Most fine-to medium-textured soils have large capacities to hold phosphate by adsorption and precipitation. Occasionally the question of how much phosphate a soil can hold is asked, especially when high loading rates of P are expected or have occurred. Soils differ in their phosphate holding capacity. Fine-textured soils can generally hold hundreds of pounds of phosphate per acre. while coarse-textured soils can generally hold much less phosphate due to the more inert character of sand particles as compared to clay particles. In addition the subsoil of many soils often has an even greater capacity to hold phosphate than does the corresponding surface soil. However, an important aspect of the ability of a soil to hold phosphate is that a soil cannot hold increasing amounts of phosphate in the solid phase without also increasing soil solution phosphate (Figure 2). Increased amounts of phosphate in solution will potentially cause more phosphate to be lost to water running over the soil surface or leaching through the soil. Loading soils with very high levels of phosphate will generally not hurt crops but may result in increased phosphate movement to nearby bodies of water.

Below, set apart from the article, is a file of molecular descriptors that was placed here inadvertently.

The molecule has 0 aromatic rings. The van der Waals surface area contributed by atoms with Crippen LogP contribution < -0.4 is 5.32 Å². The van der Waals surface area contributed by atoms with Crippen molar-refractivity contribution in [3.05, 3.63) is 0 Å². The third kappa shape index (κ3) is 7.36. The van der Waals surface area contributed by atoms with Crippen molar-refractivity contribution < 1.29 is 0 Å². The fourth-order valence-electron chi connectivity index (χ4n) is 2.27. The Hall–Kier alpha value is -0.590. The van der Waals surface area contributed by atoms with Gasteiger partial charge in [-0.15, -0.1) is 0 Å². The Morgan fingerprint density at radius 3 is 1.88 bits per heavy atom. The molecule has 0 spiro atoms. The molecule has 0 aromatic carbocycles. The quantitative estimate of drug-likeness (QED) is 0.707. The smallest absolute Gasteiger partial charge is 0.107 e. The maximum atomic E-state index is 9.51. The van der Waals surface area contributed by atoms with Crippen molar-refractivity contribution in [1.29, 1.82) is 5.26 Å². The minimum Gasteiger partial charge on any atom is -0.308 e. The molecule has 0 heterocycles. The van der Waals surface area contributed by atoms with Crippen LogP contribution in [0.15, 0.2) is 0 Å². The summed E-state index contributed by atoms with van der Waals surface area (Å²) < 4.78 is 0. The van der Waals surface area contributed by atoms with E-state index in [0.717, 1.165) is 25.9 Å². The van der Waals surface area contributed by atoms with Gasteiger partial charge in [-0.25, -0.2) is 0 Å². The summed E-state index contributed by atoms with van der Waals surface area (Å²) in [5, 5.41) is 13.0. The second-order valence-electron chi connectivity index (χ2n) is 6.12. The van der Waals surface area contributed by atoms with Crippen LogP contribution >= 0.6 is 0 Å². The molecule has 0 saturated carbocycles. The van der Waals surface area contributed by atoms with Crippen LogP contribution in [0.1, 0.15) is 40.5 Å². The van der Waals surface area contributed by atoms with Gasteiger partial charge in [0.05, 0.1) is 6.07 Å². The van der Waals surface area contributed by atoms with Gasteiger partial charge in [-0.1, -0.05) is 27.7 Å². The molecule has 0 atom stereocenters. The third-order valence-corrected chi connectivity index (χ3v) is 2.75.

Predicting the availability of phosphorus in soils

Soils may contain several hundred to several thousand pounds of phosphate per acre. However, much of the phosphate in soils is not available to growing plants. Phosphate in the soil solution P pool is immediately available but the amount is very small in comparison to the total P in soils. The active P pool is phosphorus that can be released into solution but is generally small in comparison to the fixed P.

To determine the need for supplemental P, soil tests are often used to estimate how much phosphate will be available for a crop. The most common way of determining P availability is to mix a small amount of soil with an extracting solution that contains an acid and/or complexing agent that will remove some of the phosphate from the soil particles. The extracting solution and soil are separated by filtration and the amount of P extracted is determined. In alkaline soils, a basic solution may be used as the extractant because an acidic solution will be neutralized by the alkaline soil and be less effective in extracting P. Calibration studies have been done to correlate crop response to fertilizer additions in soils with various soil test levels of P. Using the calibration data, recommendations can be made as to the amounts of phosphate fertilizer that will most likely give optimum yields.

Soil phosphorus and water quality

Phosphorus is a somewhat unique pollutant in that it is an essential element, has low solubility, and is not toxic itself, but may have detrimental effects on water quality at quite low concentrations. There is considerable concern about P being lost from soils and transported to nearby streams and lakes. Several chemical properties of soil P have important implications for the potential loss of P to surface water.